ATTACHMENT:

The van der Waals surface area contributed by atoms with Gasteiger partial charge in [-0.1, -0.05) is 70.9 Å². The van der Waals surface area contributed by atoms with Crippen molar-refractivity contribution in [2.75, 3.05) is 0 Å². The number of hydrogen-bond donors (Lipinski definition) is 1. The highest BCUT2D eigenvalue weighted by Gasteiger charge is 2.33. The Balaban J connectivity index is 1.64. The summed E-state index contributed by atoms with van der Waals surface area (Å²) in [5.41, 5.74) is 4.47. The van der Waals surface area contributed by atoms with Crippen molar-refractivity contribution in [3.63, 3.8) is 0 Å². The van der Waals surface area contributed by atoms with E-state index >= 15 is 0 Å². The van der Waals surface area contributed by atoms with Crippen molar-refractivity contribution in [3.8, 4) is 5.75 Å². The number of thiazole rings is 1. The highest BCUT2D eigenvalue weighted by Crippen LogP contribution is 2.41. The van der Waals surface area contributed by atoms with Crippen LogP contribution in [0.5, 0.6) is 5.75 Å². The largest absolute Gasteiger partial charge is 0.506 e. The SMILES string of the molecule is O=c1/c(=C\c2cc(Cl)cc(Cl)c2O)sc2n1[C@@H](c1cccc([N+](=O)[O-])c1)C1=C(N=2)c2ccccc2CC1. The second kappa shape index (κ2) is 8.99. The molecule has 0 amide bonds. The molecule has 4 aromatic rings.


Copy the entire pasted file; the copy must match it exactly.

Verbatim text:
The van der Waals surface area contributed by atoms with Gasteiger partial charge in [-0.1, -0.05) is 70.9 Å². The van der Waals surface area contributed by atoms with Crippen molar-refractivity contribution in [2.75, 3.05) is 0 Å². The number of hydrogen-bond donors (Lipinski definition) is 1. The highest BCUT2D eigenvalue weighted by Gasteiger charge is 2.33. The Balaban J connectivity index is 1.64. The summed E-state index contributed by atoms with van der Waals surface area (Å²) in [5.41, 5.74) is 4.47. The van der Waals surface area contributed by atoms with Crippen molar-refractivity contribution in [3.63, 3.8) is 0 Å². The van der Waals surface area contributed by atoms with E-state index >= 15 is 0 Å². The van der Waals surface area contributed by atoms with Crippen molar-refractivity contribution in [3.8, 4) is 5.75 Å². The number of thiazole rings is 1. The highest BCUT2D eigenvalue weighted by Crippen LogP contribution is 2.41. The van der Waals surface area contributed by atoms with Crippen LogP contribution in [0.5, 0.6) is 5.75 Å². The largest absolute Gasteiger partial charge is 0.506 e. The SMILES string of the molecule is O=c1/c(=C\c2cc(Cl)cc(Cl)c2O)sc2n1[C@@H](c1cccc([N+](=O)[O-])c1)C1=C(N=2)c2ccccc2CC1. The second kappa shape index (κ2) is 8.99. The molecule has 0 amide bonds. The molecule has 4 aromatic rings.